Japan’s deadliest tornado on record tore through a remote northern town on Tuesday, killing nine people and injuring 25, police said.
The twister knocked out electricity to hundreds of homes and flipped over cars in the town of Saroma, on the northern island of Hokkaido.
Local television showed a wide swath of collapsed buildings, badly damaged cars and utility poles strewn across streets. Many of the victims were construction workers building a tunnel near the town, officials said.
According to the Central Meteorological Agency, the worst tornado previously recorded in Japan was two months ago, when three people were killed on the southern island of Kyushu.
Tornadoes are relatively rare in Japan, and the agency only has records of tornado-related deaths going back to 1961. The agency said it was studying data to determine the strength and cause of the twister.
National broadcaster NHK quoted a local woman, Keiko Takeda, as saying the skies suddenly darkened over the town and winds were swirling when she opened her window.
“It was very strong, but it was over very quickly,” she said.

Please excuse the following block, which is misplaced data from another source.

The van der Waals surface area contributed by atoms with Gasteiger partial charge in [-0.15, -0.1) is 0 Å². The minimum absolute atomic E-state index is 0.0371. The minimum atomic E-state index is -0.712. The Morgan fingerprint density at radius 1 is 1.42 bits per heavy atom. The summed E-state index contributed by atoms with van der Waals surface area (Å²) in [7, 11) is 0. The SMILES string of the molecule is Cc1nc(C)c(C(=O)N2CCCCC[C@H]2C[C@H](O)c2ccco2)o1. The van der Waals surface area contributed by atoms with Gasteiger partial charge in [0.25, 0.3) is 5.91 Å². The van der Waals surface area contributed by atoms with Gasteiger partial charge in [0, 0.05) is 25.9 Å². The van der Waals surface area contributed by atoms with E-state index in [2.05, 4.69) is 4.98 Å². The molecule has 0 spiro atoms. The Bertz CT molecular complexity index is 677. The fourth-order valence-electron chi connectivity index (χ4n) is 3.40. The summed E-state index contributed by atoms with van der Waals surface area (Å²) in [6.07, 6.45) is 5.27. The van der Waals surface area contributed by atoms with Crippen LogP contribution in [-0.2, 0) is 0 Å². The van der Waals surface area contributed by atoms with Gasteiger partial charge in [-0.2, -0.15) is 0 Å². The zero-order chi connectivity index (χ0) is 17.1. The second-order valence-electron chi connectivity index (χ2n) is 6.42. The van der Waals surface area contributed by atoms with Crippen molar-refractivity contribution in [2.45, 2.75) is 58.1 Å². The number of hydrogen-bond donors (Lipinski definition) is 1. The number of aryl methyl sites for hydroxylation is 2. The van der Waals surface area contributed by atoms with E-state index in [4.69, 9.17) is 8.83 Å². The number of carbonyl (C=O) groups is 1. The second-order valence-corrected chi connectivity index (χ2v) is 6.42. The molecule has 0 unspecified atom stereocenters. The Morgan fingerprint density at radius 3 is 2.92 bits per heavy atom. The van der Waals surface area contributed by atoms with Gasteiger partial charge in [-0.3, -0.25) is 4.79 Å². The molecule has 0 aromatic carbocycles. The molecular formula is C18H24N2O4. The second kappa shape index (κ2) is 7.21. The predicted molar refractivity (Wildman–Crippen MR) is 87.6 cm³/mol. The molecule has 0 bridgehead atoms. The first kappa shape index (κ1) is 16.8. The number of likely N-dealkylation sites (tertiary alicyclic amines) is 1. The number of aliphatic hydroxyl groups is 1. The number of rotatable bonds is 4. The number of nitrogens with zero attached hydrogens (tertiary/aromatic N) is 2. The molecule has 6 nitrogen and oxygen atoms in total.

The twister blacked out some 600 homes and disturbed phone communications, police and town officials said. Some 350 police officers were being mobilized in the relief effort.
Fire department official Nobuaki Ueda had no details on the severity of the injuries to the 25 people, although he said 10 were able to go the hospital on their own, while the other 15 were taken in ambulances.
But Yukio Yoshida, a police spokesman of the Hokkaido prefectural (state) police, said one woman was later listed as unconscious at a hospital. Fifty-two people — 45 construction workers and seven residents from damaged homes nearby — were taking shelter at a town gymnasium Tuesday night, said Hokkaido prefectural government official Hirofumi Matsumura.
Matsumura said 40 homes and nonresident structures were either totally or partially destroyed in the twister.
Hokkaido is the northernmost of Japan’s four main islands. Saroma, which has a population of 6,244, is about 620 miles northeast of Tokyo.